At the top of the hill we had to climb over three 10 foot wall-type obstacles and then wait in line for the "Boa Constrictor". This was a wooden tunnel on a slight downslope one had to crawl into (knees on sharp rocks kind of deal), followed by a fairly deep ditch, that didn't look like a ditch, but like a puddle and then another tunnel, on a slight upslope, again with a soft bedding of mud and sharp rocks. From there we headed back down through the woods back to the parking lot/registration area. The next obstacle required us to take a bite out of red hot habanero chili and then dunk into a container sloshing with ice water and red dye. I abstained from the habanero but did enjoy cooling down in the tank of red liquid.
Then under a net again to crawl up a slippery hill. The size of the openings was much smaller than the very first net we encountered and therefore easier to move under. Down a hill again through two obstacles similar to the Berlin walls but this time with thick steel bars instead of a solid wooden wall. Not too difficult but definitely much more slippery. The next obstacle was the famed "Walk the Plank" - a rope assisted climb to the top of a 15 foot (estimated) platform followed by a jump into the lake. After canyoning in the Susec Canyon in Slovenia last summer, I was ok with the jump but I was worried about how I would react to the cold water. To my surprise I hesitated a bit at the top when I realized just how high it was, probably because my own height added extra 6 feet. It is hard for me to estimate the temperature but, fuck, it was cold. As soon I resurfaced after the jump I felt my like my lungs were closing up on me but the feeling quickly disappeared as I swam to the shore past the paramedics and firefighters chilling in the water in their thick neoprene suits. We climbed out and immediately wrapped ourselves in the provided emergency ("space") blankets.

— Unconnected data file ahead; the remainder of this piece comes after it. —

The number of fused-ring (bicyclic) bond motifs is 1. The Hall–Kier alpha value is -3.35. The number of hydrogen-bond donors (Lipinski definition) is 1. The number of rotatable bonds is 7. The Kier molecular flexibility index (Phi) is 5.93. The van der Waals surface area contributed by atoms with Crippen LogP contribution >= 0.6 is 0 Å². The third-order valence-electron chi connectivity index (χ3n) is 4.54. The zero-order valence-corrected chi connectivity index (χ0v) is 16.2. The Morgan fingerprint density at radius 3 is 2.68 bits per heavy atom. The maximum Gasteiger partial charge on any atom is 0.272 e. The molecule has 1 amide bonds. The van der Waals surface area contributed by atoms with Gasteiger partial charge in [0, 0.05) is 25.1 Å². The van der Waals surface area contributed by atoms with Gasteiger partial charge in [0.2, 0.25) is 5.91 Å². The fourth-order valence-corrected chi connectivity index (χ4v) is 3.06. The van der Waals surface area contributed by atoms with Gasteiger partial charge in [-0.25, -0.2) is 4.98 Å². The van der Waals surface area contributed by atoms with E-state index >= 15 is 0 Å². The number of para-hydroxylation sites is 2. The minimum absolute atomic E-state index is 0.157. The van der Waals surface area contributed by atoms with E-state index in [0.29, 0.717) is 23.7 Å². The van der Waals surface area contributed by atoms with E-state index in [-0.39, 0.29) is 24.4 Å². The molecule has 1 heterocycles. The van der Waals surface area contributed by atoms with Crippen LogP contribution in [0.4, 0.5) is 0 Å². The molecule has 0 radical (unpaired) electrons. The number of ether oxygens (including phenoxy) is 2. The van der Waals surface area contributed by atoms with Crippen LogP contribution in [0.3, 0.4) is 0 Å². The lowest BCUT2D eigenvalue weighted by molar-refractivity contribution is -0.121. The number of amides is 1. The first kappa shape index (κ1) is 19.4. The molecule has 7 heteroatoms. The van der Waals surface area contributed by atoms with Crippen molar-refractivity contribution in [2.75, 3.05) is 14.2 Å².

The next obstacle in line was "Twinkle Toes" with massive lines of people waiting for their turn. Given the nature of the obstacle we took a shortcut and jumped into that stinking pool of cold muddy water and swam across to continue on "Ball Shrinker". Now that I think about it - I am not sure if that made it easier for us, since the point of the obstacle was not to fall in that water. Ball shrinker was fun, both me and Millicent passed it without falling off. Not that it mattered that much anyway, since the ropes were stretched so much, we were waist deep in the pond anyway. After all these wet obstacles we had a chance to dry out a bit during "Cool Running" which was - in a nutshell - a three or so mile long muddy, rocky, uphill run on what seemed like a good old fashioned singletrack.